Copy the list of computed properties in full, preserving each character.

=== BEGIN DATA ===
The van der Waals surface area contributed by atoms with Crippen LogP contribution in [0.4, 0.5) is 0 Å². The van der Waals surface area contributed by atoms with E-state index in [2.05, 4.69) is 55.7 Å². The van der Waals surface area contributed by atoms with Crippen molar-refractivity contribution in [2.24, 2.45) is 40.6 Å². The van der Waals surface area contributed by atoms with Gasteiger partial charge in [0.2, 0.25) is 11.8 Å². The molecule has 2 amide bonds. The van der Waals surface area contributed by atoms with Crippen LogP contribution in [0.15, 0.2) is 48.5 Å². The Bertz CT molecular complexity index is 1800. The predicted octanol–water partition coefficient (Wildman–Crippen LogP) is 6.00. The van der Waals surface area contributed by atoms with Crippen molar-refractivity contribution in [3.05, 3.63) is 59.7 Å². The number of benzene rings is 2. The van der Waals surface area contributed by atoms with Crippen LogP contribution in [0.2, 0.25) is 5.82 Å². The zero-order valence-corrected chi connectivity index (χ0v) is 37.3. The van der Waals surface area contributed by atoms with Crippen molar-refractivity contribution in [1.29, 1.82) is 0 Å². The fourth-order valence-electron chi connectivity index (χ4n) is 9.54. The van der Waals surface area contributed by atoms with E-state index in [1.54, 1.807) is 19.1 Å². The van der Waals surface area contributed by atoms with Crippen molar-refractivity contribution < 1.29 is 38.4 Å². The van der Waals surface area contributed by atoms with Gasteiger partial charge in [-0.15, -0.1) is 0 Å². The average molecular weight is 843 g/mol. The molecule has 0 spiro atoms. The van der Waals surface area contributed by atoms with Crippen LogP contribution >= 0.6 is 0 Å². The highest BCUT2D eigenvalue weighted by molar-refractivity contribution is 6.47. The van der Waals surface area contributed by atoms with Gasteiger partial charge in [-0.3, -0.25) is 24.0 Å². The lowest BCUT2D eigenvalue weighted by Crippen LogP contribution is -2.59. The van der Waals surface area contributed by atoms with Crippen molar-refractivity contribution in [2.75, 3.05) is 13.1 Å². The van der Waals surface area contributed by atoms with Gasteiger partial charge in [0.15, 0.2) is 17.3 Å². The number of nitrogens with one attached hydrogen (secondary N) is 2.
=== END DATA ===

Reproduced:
The van der Waals surface area contributed by atoms with Crippen LogP contribution in [0.4, 0.5) is 0 Å². The van der Waals surface area contributed by atoms with E-state index in [2.05, 4.69) is 55.7 Å². The van der Waals surface area contributed by atoms with Crippen molar-refractivity contribution in [2.24, 2.45) is 40.6 Å². The van der Waals surface area contributed by atoms with Gasteiger partial charge in [0.2, 0.25) is 11.8 Å². The molecule has 2 amide bonds. The van der Waals surface area contributed by atoms with Crippen LogP contribution in [0.15, 0.2) is 48.5 Å². The Bertz CT molecular complexity index is 1800. The predicted octanol–water partition coefficient (Wildman–Crippen LogP) is 6.00. The van der Waals surface area contributed by atoms with Crippen molar-refractivity contribution in [3.05, 3.63) is 59.7 Å². The number of benzene rings is 2. The van der Waals surface area contributed by atoms with Crippen LogP contribution in [0.2, 0.25) is 5.82 Å². The zero-order valence-corrected chi connectivity index (χ0v) is 37.3. The van der Waals surface area contributed by atoms with Crippen molar-refractivity contribution in [1.29, 1.82) is 0 Å². The fourth-order valence-electron chi connectivity index (χ4n) is 9.54. The van der Waals surface area contributed by atoms with E-state index in [1.54, 1.807) is 19.1 Å². The van der Waals surface area contributed by atoms with Crippen molar-refractivity contribution < 1.29 is 38.4 Å². The van der Waals surface area contributed by atoms with Gasteiger partial charge in [-0.15, -0.1) is 0 Å². The average molecular weight is 843 g/mol. The molecule has 0 spiro atoms. The van der Waals surface area contributed by atoms with Crippen LogP contribution >= 0.6 is 0 Å². The highest BCUT2D eigenvalue weighted by molar-refractivity contribution is 6.47. The van der Waals surface area contributed by atoms with Gasteiger partial charge in [-0.3, -0.25) is 24.0 Å². The lowest BCUT2D eigenvalue weighted by Crippen LogP contribution is -2.59. The van der Waals surface area contributed by atoms with Crippen molar-refractivity contribution in [2.75, 3.05) is 13.1 Å². The van der Waals surface area contributed by atoms with Gasteiger partial charge in [0.15, 0.2) is 17.3 Å². The number of nitrogens with one attached hydrogen (secondary N) is 2.